ST partners with Fieldscale on touch-sensor simulation

STMicro industrial image
ST will join with simulation software provider Fieldscale to allow designers to create touch-enabled user interfaces for smart devices. (ST)

STMicroelectronics and Fieldscale will announce a partnership on Monday to combine software with microcontrollers so designers can simulate touch-sensor products.

The combination of Fieldscale’s SENSE development platform for touch-sensor design and simulation with STM32 microcontrollers by ST is an industry first, according to the two companies.

The combination is intended to simplify the development process for touch-enabled user interfaces found in smart devices that run Arm Cortex 32-bit STM32 microcontrollers. Conventional development requires an iterative design approach to discover unwanted effects and ensure consistent touch sensing in various operating conditions. As a result, designers traditionally have to build multiple prototypes.

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With STM32 combined with Fieldscale SENSE, development will be faster and more efficient, the companies claimed. Touch-sensitive controls are gaining popularity because they are more convenient and can enhance product reliability.

SENSE offers design, schematic capture and system-level simulation of capacitive touch sensors, and the latest version allows STM32 users to quickly design the touch sensor and PCB layout for virtual simulation.

SENSE is a cloud-based platform that uses algorithms to make accurate predictions of system performance. Users can re-simulate and fine-tune performance before deciding on the hardware to deploy. Greater assurance of the first prototypes means designers can lower costs and speed up time-to-market, the companies said.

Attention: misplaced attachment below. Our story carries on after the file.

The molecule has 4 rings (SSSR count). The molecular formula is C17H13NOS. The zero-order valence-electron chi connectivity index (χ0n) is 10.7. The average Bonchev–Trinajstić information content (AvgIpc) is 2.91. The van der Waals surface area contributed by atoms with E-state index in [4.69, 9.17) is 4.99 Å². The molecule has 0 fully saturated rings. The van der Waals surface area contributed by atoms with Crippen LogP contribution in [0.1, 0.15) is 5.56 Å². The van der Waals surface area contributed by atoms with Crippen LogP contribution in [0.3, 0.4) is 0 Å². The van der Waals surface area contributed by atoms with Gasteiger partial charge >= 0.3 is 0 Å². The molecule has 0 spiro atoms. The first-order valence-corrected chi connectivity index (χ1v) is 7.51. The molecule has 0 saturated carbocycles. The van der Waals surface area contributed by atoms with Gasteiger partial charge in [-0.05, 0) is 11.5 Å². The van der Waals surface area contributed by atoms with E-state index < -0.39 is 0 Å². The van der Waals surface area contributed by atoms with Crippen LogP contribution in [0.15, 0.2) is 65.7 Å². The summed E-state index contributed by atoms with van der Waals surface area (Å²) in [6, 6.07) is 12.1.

SENSE is an online service that comes with a flexible pricing model, but the company didn’t offer more details. Fieldscale said it has no system performance limitations, an advantage over PC-based design software. The company said its simulations are accurate to within 2% of actual touch sensors.

Designers can create a complete 3D model of a sensor as a standard DXF or Gerber file and simulate touch-sensor performance for users that wear gloves or use a stylus. The simulation also allows a designer to add RF conducted noise to the system to evaluate the noise immunity of a system under design.

The simulation will also help designers understand the effects of couplings between traces and electrodes that can interfere with touch-sensor performance.

ST is based Geneva, and Fieldscale is based in Thessaloniki, Greece. ST is Europe’s largest chip maker.

The surface haptics market is dominated by TDK, Texas Instruments, Tanvas, Actronika and Immersion, according to Transparency Market Research.

RELATED: ST finishes 2019 with $9.5B in sales, 1% below year earlier

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